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  • Jan 31 2019 22:57
    erezsh commented #316
  • Jan 31 2019 22:57
    erezsh commented #316
  • Jan 31 2019 22:42
    excitoon commented #316
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    excitoon commented #316
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    erezsh on master

    Docs: Fixup (compare)

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    erezsh commented #316
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    BUGFIX: Indenter was in corrupt… Docs: Added instructions on how… (compare)

  • Jan 31 2019 22:05
    erezsh commented #309
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    erezsh commented #309
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    erezsh on master

    BUGFIX: Fixed common.ESCAPED_ST… (compare)

  • Jan 31 2019 19:33
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Jj
@jjdelc
is there a way to hint or address how to resolve that conflict from the syntax?
Erez Shinan
@erezsh
Yes, you can break the loop apart to its own rule, and use priority. Higher priority will be chosen in case of conflict.
You'll know it worked if you no longer see the conflict.
Jj
@jjdelc
Something like this?
start.1: _WS? "RENDER" opts
opts.5: (_WS (decimals|axis))+
axis: "AXIS" _WS ("X"|"Y") axis_opts
axis_opts.10: (_WS (axis_title|axis_subtitle))+
axis_title.100: "TITLE" _WS "NULL"
axis_subtitle.100: "SUBTITLE" _WS "NULL"
decimals: "DECIMALS" _WS SIGNED_NUMBER
Erez Shinan
@erezsh
That might work, yes. Although generally I recommend that _WS won't be the first terminal in any rule
(better if they end with it)
Cisphyx
@Cisphyx
Does the lalr parser only raise UnexpectedToken exceptions? I'm converting a grammar from earley to lalr and wondering if i still need to catch UnexpectedCharacters/UnexpectedEOF exceptions
keith a westgate
@kawestgate_twitter

good news / bad news. the IT folks updated lark to 1.1.2. I'm trying the version with the plugins to attempt the include function.

I used the code from the example

but it's giving me this error:

> /grid/common/pkgs/python/v3.7.2/bin/python3 inc.py 
Traceback (most recent call last):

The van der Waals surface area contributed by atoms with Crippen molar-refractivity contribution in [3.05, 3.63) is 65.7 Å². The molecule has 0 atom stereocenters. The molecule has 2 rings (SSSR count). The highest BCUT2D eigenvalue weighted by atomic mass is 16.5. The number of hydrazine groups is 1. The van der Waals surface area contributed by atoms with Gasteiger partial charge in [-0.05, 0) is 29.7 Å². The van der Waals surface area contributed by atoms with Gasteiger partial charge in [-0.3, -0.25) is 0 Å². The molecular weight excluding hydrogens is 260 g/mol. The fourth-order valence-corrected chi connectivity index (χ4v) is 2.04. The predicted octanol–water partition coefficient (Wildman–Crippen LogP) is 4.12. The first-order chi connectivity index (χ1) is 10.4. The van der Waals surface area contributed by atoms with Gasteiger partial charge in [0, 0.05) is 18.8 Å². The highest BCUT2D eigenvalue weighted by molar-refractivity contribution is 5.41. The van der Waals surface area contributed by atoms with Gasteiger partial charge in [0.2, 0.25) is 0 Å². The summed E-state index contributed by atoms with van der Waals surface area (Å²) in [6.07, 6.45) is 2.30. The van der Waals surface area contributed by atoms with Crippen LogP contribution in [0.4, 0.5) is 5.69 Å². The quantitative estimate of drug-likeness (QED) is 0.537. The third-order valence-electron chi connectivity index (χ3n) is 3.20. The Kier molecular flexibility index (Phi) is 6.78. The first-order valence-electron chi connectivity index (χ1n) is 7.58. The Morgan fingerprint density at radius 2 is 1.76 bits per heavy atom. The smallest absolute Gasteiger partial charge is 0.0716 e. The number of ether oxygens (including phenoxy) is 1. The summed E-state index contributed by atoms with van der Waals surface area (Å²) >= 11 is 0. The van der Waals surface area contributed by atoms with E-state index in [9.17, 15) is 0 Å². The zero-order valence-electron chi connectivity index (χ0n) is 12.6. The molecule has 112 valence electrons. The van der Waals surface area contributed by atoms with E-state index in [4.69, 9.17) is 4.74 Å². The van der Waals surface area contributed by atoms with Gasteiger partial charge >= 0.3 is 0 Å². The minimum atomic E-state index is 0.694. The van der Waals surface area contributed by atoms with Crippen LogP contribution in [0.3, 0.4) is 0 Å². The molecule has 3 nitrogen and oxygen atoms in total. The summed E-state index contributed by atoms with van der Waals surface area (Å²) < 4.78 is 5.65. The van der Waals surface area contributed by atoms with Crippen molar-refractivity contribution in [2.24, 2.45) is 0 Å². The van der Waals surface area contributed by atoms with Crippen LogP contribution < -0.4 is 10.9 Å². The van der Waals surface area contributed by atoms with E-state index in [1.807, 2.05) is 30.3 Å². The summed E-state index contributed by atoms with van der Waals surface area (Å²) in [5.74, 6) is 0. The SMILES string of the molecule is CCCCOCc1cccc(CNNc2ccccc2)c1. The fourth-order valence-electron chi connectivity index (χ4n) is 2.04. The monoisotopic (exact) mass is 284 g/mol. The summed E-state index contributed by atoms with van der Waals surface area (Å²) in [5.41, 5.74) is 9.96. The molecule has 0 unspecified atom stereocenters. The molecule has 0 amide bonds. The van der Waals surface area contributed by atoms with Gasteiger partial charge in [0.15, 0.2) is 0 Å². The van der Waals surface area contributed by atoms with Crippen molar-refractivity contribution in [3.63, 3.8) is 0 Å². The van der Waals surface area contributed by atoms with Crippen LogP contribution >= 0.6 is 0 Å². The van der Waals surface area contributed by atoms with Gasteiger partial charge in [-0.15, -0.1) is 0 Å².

File "inc.py", line 65, in <module>
    """)
  File "/grid/common/pkgs/python/v3.7.2/lib/python3.7/site-packages/lark/lark.py", line 625, in parse
    return self.parser.parse(text, start=start, on_error=on_error)
  File "/grid/common/pkgs/python/v3.7.2/lib/python3.7/site-packages/lark/parser_frontends.py", line 95, in parse
    stream = self._make_lexer_thread(text)
  File "/grid/common/pkgs/python/v3.7.2/lib/python3.7/site-packages/lark/parser_frontends.py", line 90, in _make_lexer_thread
    return text if self.skip_lexer else cls.from_text(self.lexer, text)
AttributeError: type object 'RecursiveLexerThread' has no attribute 'from_text'

this example did work with a newer version of lark. I just not sure what it was at this moment.

Erez Shinan
@erezsh
@Cisphyx These errors can still happen with LALR, they are just less common.
@kawestgate_twitter Try class RecursiveLexerThread(lexer.LexerThread): ...
keith a westgate
@kawestgate_twitter

I'm now getting:

/grid/common/pkgs/python/v3.9.6/bin/python3 inc.py 
<lark.lexer.ContextualLexer object at 0x2b7594fa42e0> <lark.lexer.LexerState object at 0x2b7594f82d40>
Traceback (most recent call last):
  File "/home/westgate/code/python/lark/inc.py", line 61, in <module>
    tree = parser.parse("""
  File "/grid/common/pkgs/python/v3.9.6/lib/python3.9/site-packages/lark/lark.py", line 625, in parse
    return self.parser.parse(text, start=start, on_error=on_error)
  File "/grid/common/pkgs/python/v3.9.6/lib/python3.9/site-packages/lark/parser_frontends.py", line 96, in parse
    return self.parser.parse(stream, chosen_start, **kw)
  File "/grid/common/pkgs/python/v3.9.6/lib/python3.9/site-packages/lark/parsers/lalr_parser.py", line 41, in parse
    return self.parser.parse(lexer, start)
  File "/grid/common/pkgs/python/v3.9.6/lib/python3.9/site-packages/lark/parsers/lalr_parser.py", line 171, in parse
    return self.parse_from_state(parser_state)
  File "/grid/common/pkgs/python/v3.9.6/lib/python3.9/site-packages/lark/parsers/lalr_parser.py", line 178, in parse_from_state
    for token in state.lexer.lex(state):
  File "/home/westgate/code/python/lark/inc.py", line 18, in lex
    token = next(lex)
  File "/grid/common/pkgs/python/v3.9.6/lib/python3.9/site-packages/lark/lexer.py", line 528, in lex
    yield lexer.next_token(lexer_state, parser_state)
  File "/grid/common/pkgs/python/v3.9.6/lib/python3.9/site-packages/lark/lexer.py", line 460, in next_token
    while line_ctr.char_pos < len(lex_state.text):
TypeError: object of type 'LexerState' has no len()

I can see that lex is supposed to be a generator

Erez Shinan
@erezsh
No, it seems that the text attribute is a LexerState instance, instead of a string
I think the problem is that def __init__(self, lexer: Lexer, text: str): is not true anymore, the second argument is LexerState
So you might want to rewrite it as
    def __init__(self, lexer: Lexer, lexer_state):
        self.lexer = lexer
        self.state_stack = [lexer_state]
keith a westgate
@kawestgate_twitter
@erezsh that did the trick. I'll post the updated code to work with files shortly
keith a westgate
@kawestgate_twitter

here's a working example of include:

import sys

from lark import Lark

from lark.lexer import Lexer, LexerState, LexerThread

class RecursiveLexerThread(LexerThread):

    def __init__(self, lexer: Lexer, lexer_state):
        self.lexer = lexer
        self.state_stack = [lexer_state]

    def lex(self, parser_state):
        while self.state_stack:
            lexer_state = self.state_stack[-1]
            lex = self.lexer.lex(lexer_state, parser_state)
            try:
                token = next(lex)
            except StopIteration:
                self.state_stack.pop()  # We are done with this file
            else:
                if token.type == "_INCLUDE":